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2009-UP-437 - State v. Thomas

THIS OPINION HAS NO PRECEDENTIAL VALUE.  IT SHOULD NOT BE CITED OR RELIED ON AS PRECEDENT IN ANY PROCEEDING EXCEPT AS PROVIDED BY RULE 268(d)(2), SCACR.

THE STATE OF SOUTH CAROLINA
In The Court of Appeals

The State, Respondent,

v.

Randy B. Thomas, Appellant.


Appeal From Richland County
James W. Johnson, Jr., Circuit Court Judge


Unpublished Opinion No. 2009-UP-437
Heard May 27, 2009 – Filed September 10, 2009   


AFFIRMED


Deputy Chief Appellate Defender for Capital Appeals Robert M. Dudek, of Columbia, for Appellant.

Attorney General Henry Dargan McMaster, Chief Deputy Attorney General John W. McIntosh, Assistant Deputy Attorney General Salley W. Elliott, Assistant Attorney General William M. Blitch, Jr., and Solicitor Warren Blair Giese, all of Columbia, for Respondent.

PER CURIAM:  Randy Thomas appeals his convictions of first-degree criminal sexual conduct (CSC), assault and battery of a high and aggravated nature (ABHAN), and two counts of kidnapping, asserting the circuit court erred in admitting evidence of a previous, alleged, and un-charged CSC under the motive, intent, or common scheme or plan exceptions to Rule 404(b), SCRE.  Thomas also contends the circuit court erred in finding the State had satisfied its requirement of proving chain of custody with respect to certain evidence admitted at trial, and in denying his right of confrontation under the Sixth Amendment of the United States Constitution.  We affirm pursuant to Rule 220(b)(1), SCACR, and the following authorities:

1. Based on the supreme court's recent opinion in State v. Wallace, we affirm the circuit court's admission of prior bad acts evidence under Rule 404(b).  Op. No. 26703 (S.C. Sup. Ct. Aug. 17, 2009) (Shearouse Adv. Sh. No. 37 at 18) (stating a close degree of factual similarity between the alleged bad acts and crime charged is sufficient to admit the evidence under the common scheme or plan exception to the general rule under Rule 404(b) and State v. Lyle, 125 S.C. 406, 11 S.E. 803 (1923)).  We find the allegations against Thomas were proven by clear and convincing evidence, and that the evidence is relevant.  See State v. Wilson, 345 S.C. 1, 545 S.E.2d 827 (2001); see also Rule 401, SCRE.  Additionally, we find the non-exhaustive list of factors to consider in determining whether there is a close degree of similarity between the bad act and the crime charged leads to our affirmance of the circuit court.  Wallace, (Shearouse Adv. Sh. No. 37 at 22) (listing the factors to consider:  (1) the age of the victims when the abuse occurred; (2) the relationship between the victims and the perpetrator; (3) the location where the abuse occurred; (4) the use of coercion or threats; and (5) the manner of the occurrence, for example, the type of sexual battery).  Furthermore, we find the probative value of victim's testimony substantially outweighs the danger of unfair prejudice.  See Rule 403, SCRE.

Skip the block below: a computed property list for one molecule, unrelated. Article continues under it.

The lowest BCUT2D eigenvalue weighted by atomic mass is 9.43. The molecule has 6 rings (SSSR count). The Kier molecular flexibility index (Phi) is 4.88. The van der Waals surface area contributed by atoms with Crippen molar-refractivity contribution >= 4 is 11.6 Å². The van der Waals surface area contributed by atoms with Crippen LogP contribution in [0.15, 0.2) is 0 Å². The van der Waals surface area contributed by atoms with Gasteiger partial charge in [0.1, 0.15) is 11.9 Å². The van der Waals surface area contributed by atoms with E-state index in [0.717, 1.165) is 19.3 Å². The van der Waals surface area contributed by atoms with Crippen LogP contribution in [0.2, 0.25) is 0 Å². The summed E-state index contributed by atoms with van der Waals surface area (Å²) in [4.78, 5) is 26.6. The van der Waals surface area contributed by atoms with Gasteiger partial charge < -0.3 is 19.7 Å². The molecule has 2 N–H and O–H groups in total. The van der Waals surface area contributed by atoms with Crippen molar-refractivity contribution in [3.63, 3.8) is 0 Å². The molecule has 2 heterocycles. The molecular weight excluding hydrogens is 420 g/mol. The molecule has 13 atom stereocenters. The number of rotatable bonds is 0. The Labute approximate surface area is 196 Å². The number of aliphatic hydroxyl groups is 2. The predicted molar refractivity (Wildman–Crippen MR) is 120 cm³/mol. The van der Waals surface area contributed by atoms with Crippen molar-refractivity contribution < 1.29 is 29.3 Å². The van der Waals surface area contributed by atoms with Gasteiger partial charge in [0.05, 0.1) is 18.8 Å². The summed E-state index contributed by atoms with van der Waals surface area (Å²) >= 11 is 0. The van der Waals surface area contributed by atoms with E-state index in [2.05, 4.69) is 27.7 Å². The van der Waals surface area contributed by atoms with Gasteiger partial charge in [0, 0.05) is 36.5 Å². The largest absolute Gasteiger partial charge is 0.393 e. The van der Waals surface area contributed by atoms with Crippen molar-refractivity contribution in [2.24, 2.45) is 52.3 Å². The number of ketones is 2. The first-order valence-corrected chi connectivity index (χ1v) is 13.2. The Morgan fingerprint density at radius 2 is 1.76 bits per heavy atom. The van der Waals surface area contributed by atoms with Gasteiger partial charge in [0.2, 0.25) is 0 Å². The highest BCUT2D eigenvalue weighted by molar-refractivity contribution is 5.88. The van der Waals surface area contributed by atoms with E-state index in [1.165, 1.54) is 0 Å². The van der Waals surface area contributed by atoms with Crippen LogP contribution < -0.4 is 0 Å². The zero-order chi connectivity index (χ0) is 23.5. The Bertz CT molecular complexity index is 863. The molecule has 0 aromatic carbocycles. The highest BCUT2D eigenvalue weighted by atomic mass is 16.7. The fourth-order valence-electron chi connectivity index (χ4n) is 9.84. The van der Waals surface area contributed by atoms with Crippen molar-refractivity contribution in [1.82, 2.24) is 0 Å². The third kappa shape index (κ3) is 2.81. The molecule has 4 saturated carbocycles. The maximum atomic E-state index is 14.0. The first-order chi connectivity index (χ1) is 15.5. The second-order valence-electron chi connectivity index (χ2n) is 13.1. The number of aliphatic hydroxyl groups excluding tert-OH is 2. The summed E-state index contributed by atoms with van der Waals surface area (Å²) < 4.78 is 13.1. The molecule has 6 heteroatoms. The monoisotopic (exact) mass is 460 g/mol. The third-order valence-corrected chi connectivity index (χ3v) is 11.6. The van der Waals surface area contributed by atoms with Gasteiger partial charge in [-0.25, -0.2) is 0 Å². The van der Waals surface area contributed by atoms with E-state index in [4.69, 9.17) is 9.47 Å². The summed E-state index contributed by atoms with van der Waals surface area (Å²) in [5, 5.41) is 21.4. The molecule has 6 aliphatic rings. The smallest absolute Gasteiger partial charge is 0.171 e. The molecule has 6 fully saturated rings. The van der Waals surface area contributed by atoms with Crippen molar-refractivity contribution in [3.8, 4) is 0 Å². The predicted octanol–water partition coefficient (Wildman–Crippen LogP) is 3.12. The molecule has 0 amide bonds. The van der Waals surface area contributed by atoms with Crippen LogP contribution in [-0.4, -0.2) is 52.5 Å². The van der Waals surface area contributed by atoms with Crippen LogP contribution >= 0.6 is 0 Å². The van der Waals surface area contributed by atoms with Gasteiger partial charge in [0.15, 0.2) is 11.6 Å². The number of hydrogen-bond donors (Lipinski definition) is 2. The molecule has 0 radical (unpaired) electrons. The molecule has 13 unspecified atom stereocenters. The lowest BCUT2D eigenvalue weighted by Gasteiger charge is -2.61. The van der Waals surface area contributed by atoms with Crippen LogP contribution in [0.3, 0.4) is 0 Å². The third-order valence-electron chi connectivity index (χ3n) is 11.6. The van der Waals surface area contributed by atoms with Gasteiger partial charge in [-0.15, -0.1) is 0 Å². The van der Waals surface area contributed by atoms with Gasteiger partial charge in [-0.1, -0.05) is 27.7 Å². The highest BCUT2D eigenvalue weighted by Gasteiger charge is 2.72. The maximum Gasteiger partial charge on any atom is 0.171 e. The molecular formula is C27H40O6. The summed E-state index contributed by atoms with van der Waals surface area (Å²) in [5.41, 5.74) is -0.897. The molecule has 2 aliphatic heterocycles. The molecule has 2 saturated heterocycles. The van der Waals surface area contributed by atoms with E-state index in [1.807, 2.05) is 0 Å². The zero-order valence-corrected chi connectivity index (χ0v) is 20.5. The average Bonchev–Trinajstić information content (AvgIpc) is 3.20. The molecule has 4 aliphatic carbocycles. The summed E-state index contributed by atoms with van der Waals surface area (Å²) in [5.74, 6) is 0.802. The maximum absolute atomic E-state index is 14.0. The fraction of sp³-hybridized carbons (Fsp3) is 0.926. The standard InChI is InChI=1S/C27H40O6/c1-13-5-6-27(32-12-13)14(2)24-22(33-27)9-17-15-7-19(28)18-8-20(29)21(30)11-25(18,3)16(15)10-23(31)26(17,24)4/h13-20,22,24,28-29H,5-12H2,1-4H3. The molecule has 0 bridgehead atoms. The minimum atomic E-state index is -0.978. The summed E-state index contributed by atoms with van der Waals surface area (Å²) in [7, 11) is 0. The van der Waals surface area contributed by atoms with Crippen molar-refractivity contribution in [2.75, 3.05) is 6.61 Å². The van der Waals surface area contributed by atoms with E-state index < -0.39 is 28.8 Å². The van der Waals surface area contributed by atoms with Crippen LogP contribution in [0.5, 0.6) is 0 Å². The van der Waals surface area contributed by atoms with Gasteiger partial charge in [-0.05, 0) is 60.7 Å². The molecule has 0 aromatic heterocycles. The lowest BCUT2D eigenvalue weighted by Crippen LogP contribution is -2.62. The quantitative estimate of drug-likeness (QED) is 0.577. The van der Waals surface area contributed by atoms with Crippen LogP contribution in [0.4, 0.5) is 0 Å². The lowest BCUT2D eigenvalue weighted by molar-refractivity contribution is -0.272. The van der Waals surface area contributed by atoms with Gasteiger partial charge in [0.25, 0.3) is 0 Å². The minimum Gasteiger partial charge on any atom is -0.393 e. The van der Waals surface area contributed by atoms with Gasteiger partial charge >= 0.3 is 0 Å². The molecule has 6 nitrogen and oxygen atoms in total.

2.  We find any violation of the chain of custody requirement in the admission of the DNA evidence to be irrelevant and harmless to the outcome of the verdict, as Thomas himself testified that he had consensual sex with the victim in the vicinity of the items which produced the DNA.  Sligh v. Johnson, 288 S.C. 364, 367, 342 S.E.2d 620, 622 (Ct. App. 1986) (finding any error in the admission of evidence through a defective chain of custody is harmless when it is merely cumulative to other evidence properly admitted).  We additionally find any error in the admission of the investigative report to be harmless as cumulative to the photographs and testimony otherwise admitted without objection.  See State v. Holder, 382 S.C. 278, 285, 676 S.E.2d 690, 694 (2009) ("Violations of the Confrontation Clause are subject to a harmless error analysis. . . . A Confrontation Clause error is harmless if the evidence is overwhelming and the violation so insignificant by comparison that we are persuaded, beyond a reasonable doubt, that the violation did not affect the verdict. . . . Considerations include the importance of the witness's testimony, whether the testimony was cumulative, the presence or absence of evidence corroborating or contradicting the testimony of the witness on material points, the extent of cross-examination otherwise permitted, and the overall strength of the prosecution's case."); State v. Gaines, 380 S.C. 23, 29, 667 S.E.2d 728, 731 (2008) (stating error in the admission of evidence is harmless when it is cumulative to other evidence that was properly admitted).

Accordingly, the circuit court is

AFFIRMED.

HEARN, C.J., THOMAS, J., and KONDUROS, J., concur.